Britain Sale on the Blatherwycke Estate
Forest landscapes - woodlands
This is the edge of Fineshade Wood above the abbey. Taken from the Jurassic Way footpath, this picture shows the mix of woodland and grazing that is thought to have been typical throughout Rockingham Forest centuries ago. (OS grid reference SP9797)
A typical view inside one of the large remaining wooded sections of the former forest, (Bedford Purlieus, TL0399). This is nationally important lowland Ancient Woodland, noted for its great diversity of herbaceous plants and associated fauna.
A few other large areas of Ancient Woodland remain, scattered across the former forest area. On the left is a ride through Southwick Wood (TL0092) which is privately owned and managed by Forestry England. This is a magnificent area of Oak high forest.
Above is an ancient coppice stool. The Small-leaved Lime trees in the Easton Hornstocks National Nature Reserve (TF0100) have been coppiced for centuries and, under Natural England's management, that continues today.
This picture was taken from a footpath that runs 4 miles south from King's Cliffe, eventually ending in the village of Southwick (TL0093). It shows the northern side of Southwick Wood which is designated as Wood Pasture - woodland that is lightly grazed by cattle.
This is Great Watkinson, in the southern part of Fineshade Wood (SP9998). It is classed as "Plantation on Ancient Woodland". Most of the planted conifers have now been cleared here and the woodland has largely been left to regenerate naturally. The picture shows one of the widened rides that have been recently created there.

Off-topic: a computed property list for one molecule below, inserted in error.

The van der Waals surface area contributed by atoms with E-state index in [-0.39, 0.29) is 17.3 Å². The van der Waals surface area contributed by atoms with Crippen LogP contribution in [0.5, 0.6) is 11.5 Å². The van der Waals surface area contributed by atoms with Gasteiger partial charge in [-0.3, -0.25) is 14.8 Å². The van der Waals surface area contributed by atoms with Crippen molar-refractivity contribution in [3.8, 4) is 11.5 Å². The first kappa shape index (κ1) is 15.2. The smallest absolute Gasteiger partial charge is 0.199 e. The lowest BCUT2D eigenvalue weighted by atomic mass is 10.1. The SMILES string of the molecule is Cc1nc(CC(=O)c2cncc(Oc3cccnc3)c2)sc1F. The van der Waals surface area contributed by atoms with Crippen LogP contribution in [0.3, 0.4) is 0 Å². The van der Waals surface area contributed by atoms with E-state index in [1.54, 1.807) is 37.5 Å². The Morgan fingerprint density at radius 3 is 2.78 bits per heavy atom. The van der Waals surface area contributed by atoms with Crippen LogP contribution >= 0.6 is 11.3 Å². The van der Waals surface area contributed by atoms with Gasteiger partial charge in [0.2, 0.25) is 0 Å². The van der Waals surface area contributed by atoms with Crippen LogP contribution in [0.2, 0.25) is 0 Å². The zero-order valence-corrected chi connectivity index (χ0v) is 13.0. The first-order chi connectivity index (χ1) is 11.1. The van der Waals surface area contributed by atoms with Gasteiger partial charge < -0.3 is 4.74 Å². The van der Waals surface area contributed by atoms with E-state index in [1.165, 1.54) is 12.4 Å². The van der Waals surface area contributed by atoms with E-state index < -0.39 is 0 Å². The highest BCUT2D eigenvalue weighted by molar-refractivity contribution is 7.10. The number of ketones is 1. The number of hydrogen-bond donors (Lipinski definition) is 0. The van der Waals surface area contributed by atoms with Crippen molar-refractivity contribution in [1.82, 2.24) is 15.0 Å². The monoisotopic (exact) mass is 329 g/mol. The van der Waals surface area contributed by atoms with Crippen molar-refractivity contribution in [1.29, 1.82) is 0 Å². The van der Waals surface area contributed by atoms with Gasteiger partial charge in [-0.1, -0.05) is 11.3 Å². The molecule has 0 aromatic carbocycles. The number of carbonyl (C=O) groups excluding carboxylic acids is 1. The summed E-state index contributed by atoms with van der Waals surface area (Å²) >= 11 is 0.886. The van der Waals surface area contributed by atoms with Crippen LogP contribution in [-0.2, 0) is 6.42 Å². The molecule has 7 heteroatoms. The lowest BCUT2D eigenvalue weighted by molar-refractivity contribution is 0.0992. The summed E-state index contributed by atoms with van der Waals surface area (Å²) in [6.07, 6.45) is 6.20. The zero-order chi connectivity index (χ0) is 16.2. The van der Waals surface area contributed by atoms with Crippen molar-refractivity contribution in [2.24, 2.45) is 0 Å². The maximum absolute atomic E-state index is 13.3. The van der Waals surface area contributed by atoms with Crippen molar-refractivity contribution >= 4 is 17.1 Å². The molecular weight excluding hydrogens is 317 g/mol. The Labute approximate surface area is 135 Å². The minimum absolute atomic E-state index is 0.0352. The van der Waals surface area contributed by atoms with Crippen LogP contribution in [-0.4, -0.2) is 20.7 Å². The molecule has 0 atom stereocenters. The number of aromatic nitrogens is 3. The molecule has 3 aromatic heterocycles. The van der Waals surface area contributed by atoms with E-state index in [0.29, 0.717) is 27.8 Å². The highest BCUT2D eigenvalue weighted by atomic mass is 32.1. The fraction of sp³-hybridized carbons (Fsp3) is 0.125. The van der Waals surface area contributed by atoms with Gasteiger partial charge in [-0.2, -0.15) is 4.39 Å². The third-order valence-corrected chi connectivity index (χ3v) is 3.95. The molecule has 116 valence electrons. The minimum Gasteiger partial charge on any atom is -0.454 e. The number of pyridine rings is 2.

There are significant sections of Ancient Woodland belonging to private estates. This photo shows part of the 32ha Spanhoe Wood on the Bulwick Estate where the woodland is managed with great sensitivity. (Details on the estate's website here.)
On the same estate there are also areas of recently planted woodland. This shows a 1.5ha site planted with native species and fenced to prevent deer damage in 2014. Notice the broad irregular rides - a far cry from what we often think of as "plantation woodland".
The Biggin and Benefield estate lies to the west of Oundle and has some excellent fragments of Ancient Woodland. The pictures here show Spring Wood, 63 ha of mixed-age woodland to the west of Lower Benefield. There is no public access to the wood itself but it is bounded on three sides by public footpaths that allow you to see the extensive areas of Bluebells in spring.
You might not expect to find Ancient Woodland in the centre of Corby but the area known as Thoroughsale and Hazel Woods is the largest urban AW site in the UK. Thanks to the foresight of town planners when Corby was expanding, this and other fragments of Rockingham Forest remain and provide a green lung in the middle of the town. They are cared for by active "Friends of..." groups and are part of the Corby Woodland Project, run by North Northamptonshire Council.
Bedford Purlieus - a wooded island
However, as the aerial view shows, it hardly blends into a forested landscape: its boundaries are ruler-drawn and it is almost surrounded by arable farmland.
In just a few steps, you move from species-rich woodland into wildlife-devoid prairie ,as the following pictures show so clearly.
Bedford Purlieus is one of the largest remaining areas of high-canopy deciduous woodland and is a Site of Special Scientific Interest and also one of Rockingham Forest's three National Nature Reserves.
With almost 500 recorded plant species, the wood's high level of biodiversity is attributed to the varied underlying geology which has given rise to a rich mix of soil types.